After an action packed day of ballot counting in the Midwest, we now have a much clearer picture of the final results of the 2020 US presidential election.
As this reporter went to bed early this morning in D.C., Trump held solid leads in the three election-deciding states of Pennsylvania, Wisconsin and Michigan.
However, things took a dramatic turn just hours later.
Biden in poll position to be elected president
Biden has surged ahead in Michigan and in Wisconsin, leaving him on track to win the 2020 election.
Biden’s lead in Wisconsin looks unassailable, with almost 100 per cent of votes tallied, meaning he just needs to win one of Pennsylvania or Michigan to win.
This is assuming that he holds on to his leads in Nevada and Arizona.
Trump still leads Biden in Pennsylvania by more than 500,000 votes, however there are still an estimated 1.4m early and mail-in votes to be counted.
These ballots are expected to swing heavily to the Democrats, with most of them coming from around Philadelphia and Pittsburgh.
There are also hundreds of thousands of ballots to be counted in Michigan, however these are also expected to lean blue.
Trump continues to allege electoral fraud
Trump sensationally last night made the unfounded declaration that he had won and that the Democrats were trying to steal the election.
He also said he wanted the counting of ballots to stop, except for in Arizona where he was behind, and that he would take the case to the Supreme Court.
He has continued his onslaught on Twitter today, by falsely claiming there had been widespread election fraud with mail-in ballots.
Trump’s campaign manager Bill Stepien has now announced that the President will file a law suit in Michigan in an attempt to stop the counting of ballots.
Stepien is also calling for a recount in Wisconsin as the margin is les than one per cent.
In a statement, Stepien said: “President Trump’s campaign has not been provided with meaningful access to numerous counting locations to observe the opening of ballots and the counting process, as guaranteed by Michigan law.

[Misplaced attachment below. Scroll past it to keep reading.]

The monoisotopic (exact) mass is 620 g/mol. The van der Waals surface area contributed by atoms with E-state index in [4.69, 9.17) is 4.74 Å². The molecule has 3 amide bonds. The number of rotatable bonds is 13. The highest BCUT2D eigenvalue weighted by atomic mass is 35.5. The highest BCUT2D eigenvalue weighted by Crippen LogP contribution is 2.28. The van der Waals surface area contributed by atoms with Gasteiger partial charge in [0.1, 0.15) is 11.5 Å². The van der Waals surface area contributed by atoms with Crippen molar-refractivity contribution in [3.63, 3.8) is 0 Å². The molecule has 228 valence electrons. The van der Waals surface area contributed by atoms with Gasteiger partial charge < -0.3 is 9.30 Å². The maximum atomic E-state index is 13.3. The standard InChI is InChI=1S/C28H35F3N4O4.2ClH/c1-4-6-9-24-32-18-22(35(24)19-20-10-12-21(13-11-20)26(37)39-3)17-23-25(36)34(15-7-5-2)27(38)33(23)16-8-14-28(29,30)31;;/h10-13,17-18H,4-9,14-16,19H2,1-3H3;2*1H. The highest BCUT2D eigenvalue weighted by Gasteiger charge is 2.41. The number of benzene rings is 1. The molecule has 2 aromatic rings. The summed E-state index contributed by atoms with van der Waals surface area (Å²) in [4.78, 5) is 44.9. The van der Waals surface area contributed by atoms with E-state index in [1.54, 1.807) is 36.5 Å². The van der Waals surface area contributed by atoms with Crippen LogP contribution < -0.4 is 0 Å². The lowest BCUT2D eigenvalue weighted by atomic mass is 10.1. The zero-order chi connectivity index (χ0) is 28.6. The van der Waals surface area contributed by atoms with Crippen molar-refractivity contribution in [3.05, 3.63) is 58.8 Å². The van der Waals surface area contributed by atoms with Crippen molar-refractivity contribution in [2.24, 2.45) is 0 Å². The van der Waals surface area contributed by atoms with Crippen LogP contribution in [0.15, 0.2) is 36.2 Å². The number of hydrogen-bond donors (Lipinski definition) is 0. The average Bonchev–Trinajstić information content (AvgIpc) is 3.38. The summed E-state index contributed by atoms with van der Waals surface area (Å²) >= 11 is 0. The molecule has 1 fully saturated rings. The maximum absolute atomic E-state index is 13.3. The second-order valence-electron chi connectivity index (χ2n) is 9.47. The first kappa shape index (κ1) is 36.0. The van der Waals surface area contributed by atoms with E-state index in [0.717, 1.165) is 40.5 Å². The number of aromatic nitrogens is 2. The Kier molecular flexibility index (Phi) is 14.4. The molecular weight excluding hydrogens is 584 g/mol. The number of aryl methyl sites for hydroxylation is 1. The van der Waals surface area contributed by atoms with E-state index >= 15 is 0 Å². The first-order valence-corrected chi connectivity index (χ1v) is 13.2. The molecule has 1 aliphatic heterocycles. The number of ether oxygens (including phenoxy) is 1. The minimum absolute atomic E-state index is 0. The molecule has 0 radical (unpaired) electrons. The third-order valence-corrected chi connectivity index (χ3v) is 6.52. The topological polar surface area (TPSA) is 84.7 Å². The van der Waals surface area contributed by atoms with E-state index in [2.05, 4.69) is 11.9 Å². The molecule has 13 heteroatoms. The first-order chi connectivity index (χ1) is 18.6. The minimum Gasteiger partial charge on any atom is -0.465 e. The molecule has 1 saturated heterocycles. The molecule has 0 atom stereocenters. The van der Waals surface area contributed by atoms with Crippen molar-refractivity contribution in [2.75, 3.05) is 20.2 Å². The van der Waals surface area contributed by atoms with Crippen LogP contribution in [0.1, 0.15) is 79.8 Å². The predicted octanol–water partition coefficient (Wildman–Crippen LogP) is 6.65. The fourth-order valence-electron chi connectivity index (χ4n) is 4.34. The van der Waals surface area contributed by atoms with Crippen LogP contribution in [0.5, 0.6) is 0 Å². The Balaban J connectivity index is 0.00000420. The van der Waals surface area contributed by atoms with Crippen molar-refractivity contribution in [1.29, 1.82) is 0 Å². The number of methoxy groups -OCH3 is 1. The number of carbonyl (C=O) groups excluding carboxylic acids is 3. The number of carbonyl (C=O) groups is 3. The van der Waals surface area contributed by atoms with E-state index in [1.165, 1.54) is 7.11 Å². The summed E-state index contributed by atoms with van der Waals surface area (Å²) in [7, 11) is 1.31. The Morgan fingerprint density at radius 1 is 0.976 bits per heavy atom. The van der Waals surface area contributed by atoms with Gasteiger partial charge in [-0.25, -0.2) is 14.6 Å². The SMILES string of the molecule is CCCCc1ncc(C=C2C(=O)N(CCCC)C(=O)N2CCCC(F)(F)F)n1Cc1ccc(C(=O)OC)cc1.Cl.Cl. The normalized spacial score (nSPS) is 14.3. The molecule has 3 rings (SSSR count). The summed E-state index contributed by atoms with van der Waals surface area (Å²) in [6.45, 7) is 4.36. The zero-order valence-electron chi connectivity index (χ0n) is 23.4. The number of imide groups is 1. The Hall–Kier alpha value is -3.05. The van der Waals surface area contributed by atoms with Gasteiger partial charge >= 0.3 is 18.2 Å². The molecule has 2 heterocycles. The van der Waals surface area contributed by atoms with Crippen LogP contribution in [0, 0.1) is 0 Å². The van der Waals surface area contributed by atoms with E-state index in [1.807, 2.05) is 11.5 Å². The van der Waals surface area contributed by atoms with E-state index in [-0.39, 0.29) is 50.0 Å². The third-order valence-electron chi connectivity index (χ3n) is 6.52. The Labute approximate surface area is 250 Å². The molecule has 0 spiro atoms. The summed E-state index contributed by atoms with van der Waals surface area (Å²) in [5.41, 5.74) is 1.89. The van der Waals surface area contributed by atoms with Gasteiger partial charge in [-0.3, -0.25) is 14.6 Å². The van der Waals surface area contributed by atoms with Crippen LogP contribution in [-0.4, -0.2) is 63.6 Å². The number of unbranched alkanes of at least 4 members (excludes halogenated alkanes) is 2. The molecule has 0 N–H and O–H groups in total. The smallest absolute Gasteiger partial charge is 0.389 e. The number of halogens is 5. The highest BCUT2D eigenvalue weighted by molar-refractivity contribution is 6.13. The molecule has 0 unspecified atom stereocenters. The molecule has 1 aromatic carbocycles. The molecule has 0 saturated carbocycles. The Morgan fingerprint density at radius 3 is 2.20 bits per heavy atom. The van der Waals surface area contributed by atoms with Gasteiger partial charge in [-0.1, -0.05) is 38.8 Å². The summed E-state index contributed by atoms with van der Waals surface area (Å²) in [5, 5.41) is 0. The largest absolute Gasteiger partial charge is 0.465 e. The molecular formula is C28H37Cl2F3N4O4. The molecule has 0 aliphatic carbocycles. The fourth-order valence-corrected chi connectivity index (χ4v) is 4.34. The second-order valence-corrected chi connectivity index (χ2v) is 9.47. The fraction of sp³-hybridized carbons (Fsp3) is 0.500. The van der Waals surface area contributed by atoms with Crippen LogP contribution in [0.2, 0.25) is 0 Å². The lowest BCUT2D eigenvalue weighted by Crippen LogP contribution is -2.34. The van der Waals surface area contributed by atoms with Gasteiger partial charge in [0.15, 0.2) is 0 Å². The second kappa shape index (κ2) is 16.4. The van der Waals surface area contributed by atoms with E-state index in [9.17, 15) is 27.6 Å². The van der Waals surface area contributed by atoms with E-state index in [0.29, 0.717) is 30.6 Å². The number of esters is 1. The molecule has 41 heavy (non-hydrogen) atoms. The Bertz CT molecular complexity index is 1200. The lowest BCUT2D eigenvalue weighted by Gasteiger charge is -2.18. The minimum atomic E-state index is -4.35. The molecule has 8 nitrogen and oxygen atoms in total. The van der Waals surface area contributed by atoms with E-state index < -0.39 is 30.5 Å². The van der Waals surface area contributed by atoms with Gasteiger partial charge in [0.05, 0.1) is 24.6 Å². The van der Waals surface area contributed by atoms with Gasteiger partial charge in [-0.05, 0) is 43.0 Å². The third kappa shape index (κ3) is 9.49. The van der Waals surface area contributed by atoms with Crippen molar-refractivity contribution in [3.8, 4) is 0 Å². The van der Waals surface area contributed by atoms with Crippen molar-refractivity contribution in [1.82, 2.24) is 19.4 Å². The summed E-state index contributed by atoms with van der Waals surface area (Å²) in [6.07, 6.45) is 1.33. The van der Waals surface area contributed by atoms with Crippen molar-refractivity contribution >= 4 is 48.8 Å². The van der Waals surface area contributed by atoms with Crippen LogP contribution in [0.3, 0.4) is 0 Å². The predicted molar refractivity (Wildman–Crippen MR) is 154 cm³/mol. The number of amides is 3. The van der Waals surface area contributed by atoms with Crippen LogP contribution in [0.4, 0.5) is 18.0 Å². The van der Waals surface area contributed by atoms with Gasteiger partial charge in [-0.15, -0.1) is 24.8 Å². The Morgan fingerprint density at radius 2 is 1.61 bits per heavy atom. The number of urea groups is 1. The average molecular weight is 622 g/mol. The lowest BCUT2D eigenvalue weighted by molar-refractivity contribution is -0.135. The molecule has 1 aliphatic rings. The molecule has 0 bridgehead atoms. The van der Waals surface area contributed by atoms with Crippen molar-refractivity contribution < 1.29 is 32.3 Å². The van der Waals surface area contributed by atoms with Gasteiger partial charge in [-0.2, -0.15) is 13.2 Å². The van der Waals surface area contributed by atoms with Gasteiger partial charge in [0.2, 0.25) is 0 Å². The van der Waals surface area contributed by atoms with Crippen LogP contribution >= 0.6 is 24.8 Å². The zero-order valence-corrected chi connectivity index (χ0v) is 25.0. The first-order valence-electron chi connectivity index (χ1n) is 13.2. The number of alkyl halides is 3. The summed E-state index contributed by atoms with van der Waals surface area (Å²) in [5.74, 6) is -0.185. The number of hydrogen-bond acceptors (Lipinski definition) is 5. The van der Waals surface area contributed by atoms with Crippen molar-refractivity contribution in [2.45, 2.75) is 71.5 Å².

“We have filed suit today in the Michigan Court of Claims to halt counting until meaningful access has been granted. We also demand to review those ballots which were opened and counted while we did not have meaningful access. President Trump is committed to ensuring that all legal votes are counted in Michigan and everywhere else.”
Trump has been building up to this during the campaign, with the President consistently questioning the validity of early voting.
He has been widely criticised by Democrats and Republicans alike for his conduct.
Republicans likely to hold the Senate
The Democratic Senate candidate for Maine Sara Gideon has conceded the race, leaving the party unlikely to win control of Congress’ upper chamber.
With a Maine victory for the GOP, the Senate would be 48 for Republicans and 45 for the Democrats, with two independents.
The Republicans look like they will be in line to win at least another three seats in the remaining races, giving the party a majority.
This will mean that Congress will be split once again between Democrats in the House of Representatives and Republicans in the Senate.
This will make it hard for whoever is President to pass legislation, including new coronavirus financial relief, through Congress.
Markets appear unfussed by election uncertainty
Wall Street’s major indices all opened higher, despite investors remaining worried about the prospect of a contested result.
The FTSE 100, helped by a weaker sterling after a choppy start to the session, also closed 1.7 per cent higher at 5,883 points.
In New York, the S&P 500 climbed 3.4 per cent in early trading, while the Dow gained 2.8 per cent.
The tech-heavy Nasdaq led gains, however, as investors rushed to buy up big technology names. It shot up 4.5 per cent.